I read a post on another blog recently that reminded me of the Condition Rating system from Star Wars Saga Edition, to the extent that I’m reviewing the system for possible adaptation in my game. Why? Well — partly to make playing a controller easier, more straightforward, and more fun in general.

SWSE features a “Condition Rating” that (almost?) completely replaces status effects. Instead of blinding an enemy to impose the “Blinded” condition, you hit an enemy with a Blindness effect and reduce their Condition Rating — which in turn imposes a fairly generic, Blindness-like penalty.

I think I just might have inadvertently made it sound kind of awful.

Here’s the thing though — it isn’t exactly unique. It bears similarities to the wounds systems in Storyteller games like Vampire, Werewolf, and Mage, and I believe it’s referred to as a “Death Spiral” system. In a game featuring a Death Spiral, when one side starts to lose a fight, their defeat becomes pretty much inevitable.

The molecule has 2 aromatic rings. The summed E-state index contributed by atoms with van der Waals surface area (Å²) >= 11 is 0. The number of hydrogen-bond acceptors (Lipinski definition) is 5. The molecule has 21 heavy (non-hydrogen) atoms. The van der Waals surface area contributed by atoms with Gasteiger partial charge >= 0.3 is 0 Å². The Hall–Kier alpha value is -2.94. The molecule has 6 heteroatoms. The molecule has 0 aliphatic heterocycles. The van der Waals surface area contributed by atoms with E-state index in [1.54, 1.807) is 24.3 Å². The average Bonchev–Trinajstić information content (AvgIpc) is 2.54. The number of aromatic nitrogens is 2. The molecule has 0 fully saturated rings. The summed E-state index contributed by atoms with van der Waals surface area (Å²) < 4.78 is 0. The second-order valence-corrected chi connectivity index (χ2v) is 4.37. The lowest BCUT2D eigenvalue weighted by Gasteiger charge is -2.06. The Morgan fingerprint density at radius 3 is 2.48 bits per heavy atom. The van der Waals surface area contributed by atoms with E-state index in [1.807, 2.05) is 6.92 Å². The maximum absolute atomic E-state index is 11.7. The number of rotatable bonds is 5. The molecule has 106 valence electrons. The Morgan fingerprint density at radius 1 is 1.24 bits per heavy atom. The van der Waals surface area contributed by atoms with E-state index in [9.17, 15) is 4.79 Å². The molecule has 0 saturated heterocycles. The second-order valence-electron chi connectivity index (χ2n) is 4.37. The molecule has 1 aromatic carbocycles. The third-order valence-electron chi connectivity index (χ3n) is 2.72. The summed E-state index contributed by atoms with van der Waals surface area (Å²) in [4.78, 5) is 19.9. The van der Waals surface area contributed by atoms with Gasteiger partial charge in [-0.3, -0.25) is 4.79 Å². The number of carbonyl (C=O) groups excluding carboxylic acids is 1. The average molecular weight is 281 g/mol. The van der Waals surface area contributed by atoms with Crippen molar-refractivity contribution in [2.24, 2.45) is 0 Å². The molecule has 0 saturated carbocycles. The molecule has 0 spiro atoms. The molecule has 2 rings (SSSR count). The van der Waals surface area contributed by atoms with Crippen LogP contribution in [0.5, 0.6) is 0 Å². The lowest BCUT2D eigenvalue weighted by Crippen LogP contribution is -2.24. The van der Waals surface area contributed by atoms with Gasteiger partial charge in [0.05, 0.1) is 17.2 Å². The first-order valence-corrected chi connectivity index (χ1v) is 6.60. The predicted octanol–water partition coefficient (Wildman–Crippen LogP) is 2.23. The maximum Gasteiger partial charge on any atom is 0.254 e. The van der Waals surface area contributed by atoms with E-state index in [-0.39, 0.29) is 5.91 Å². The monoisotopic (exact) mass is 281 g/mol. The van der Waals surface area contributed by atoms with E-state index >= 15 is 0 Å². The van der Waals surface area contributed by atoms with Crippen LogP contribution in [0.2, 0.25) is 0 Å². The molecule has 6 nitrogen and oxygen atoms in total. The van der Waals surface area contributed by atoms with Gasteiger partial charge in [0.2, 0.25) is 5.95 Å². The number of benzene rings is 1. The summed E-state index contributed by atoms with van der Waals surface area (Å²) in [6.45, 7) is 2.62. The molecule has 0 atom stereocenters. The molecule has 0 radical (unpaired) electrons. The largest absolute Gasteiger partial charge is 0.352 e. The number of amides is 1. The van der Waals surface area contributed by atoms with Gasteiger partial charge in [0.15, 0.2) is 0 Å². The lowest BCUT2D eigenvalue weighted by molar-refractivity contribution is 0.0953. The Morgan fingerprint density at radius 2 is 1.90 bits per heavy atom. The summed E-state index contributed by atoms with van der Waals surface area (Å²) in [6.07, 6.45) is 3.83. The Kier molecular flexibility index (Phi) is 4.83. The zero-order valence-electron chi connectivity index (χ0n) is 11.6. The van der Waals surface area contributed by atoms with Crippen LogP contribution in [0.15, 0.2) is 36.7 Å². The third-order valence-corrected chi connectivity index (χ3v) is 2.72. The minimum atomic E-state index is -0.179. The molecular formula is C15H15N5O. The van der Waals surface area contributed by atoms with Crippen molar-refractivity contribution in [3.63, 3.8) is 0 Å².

I don’t know if I could actually make a Death Spiral work any better than it does in other games — I mean, I think Death Spirals are generally viewed as a bad thing, it’s been forever and a day since the last time I took a poll — but what I like about the system in this case is that it’s really, really easy to use.

It would neatly summarize a controller’s contribution to a fight — they bring the AoEs and the status effects — with status effects contained within a singular mechanic, that makes things even easier. In fact, it ties up conditions neatly and gives me room to explore other options available to the controller.

I’m actually thinking of calling it “Morale,” and using it as the basis for well, morale. I prefer to think of it as a pretty constant thing that can be incremented, rather than a thing which changes suddenly with a die roll. If that makes any sense.

I’ve had players in the past who’ve rolled their own “morale,” which is a practice that bothers me. I prefer that players take responsibility for the actions of their characters, to avoid the trap of “it’s what my character would do” shenanigans.

I understand being at a loss for what to do. And I understand wanting the dice to help one out on occasion. But it’s using the dice to absolve you of responsibility that I can’t abide — but truthfully, that’s a gripe for another time.